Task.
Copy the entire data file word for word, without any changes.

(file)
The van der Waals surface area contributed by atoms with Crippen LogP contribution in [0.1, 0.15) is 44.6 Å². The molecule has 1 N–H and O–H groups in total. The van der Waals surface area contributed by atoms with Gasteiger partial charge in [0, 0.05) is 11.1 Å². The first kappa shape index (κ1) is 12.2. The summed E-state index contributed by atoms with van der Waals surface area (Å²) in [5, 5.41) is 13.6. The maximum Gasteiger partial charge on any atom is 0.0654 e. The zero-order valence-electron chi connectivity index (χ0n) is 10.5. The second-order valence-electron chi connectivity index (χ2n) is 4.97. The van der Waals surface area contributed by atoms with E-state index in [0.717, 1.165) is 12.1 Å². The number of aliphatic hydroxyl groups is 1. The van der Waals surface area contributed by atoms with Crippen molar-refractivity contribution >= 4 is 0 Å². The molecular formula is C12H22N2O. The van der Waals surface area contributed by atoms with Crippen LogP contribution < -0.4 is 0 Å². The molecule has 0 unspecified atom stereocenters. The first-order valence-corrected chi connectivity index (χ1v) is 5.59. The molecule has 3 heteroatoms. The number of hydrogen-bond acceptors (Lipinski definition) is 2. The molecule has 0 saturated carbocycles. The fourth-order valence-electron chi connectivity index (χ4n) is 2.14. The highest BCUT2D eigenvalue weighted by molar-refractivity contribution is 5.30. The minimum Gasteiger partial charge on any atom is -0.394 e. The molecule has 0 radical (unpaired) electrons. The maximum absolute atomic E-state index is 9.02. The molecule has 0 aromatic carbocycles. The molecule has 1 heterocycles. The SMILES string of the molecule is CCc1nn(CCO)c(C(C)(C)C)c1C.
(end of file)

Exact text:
The van der Waals surface area contributed by atoms with Crippen LogP contribution in [0.1, 0.15) is 44.6 Å². The molecule has 1 N–H and O–H groups in total. The van der Waals surface area contributed by atoms with Gasteiger partial charge in [0, 0.05) is 11.1 Å². The first kappa shape index (κ1) is 12.2. The summed E-state index contributed by atoms with van der Waals surface area (Å²) in [5, 5.41) is 13.6. The maximum Gasteiger partial charge on any atom is 0.0654 e. The zero-order valence-electron chi connectivity index (χ0n) is 10.5. The second-order valence-electron chi connectivity index (χ2n) is 4.97. The van der Waals surface area contributed by atoms with E-state index in [0.717, 1.165) is 12.1 Å². The number of aliphatic hydroxyl groups is 1. The van der Waals surface area contributed by atoms with Crippen molar-refractivity contribution >= 4 is 0 Å². The molecular formula is C12H22N2O. The van der Waals surface area contributed by atoms with Crippen LogP contribution < -0.4 is 0 Å². The molecule has 0 unspecified atom stereocenters. The first-order valence-corrected chi connectivity index (χ1v) is 5.59. The molecule has 3 heteroatoms. The number of hydrogen-bond acceptors (Lipinski definition) is 2. The molecule has 0 saturated carbocycles. The fourth-order valence-electron chi connectivity index (χ4n) is 2.14. The highest BCUT2D eigenvalue weighted by molar-refractivity contribution is 5.30. The minimum Gasteiger partial charge on any atom is -0.394 e. The molecule has 0 radical (unpaired) electrons. The maximum absolute atomic E-state index is 9.02. The molecule has 0 aromatic carbocycles. The molecule has 1 heterocycles. The SMILES string of the molecule is CCc1nn(CCO)c(C(C)(C)C)c1C.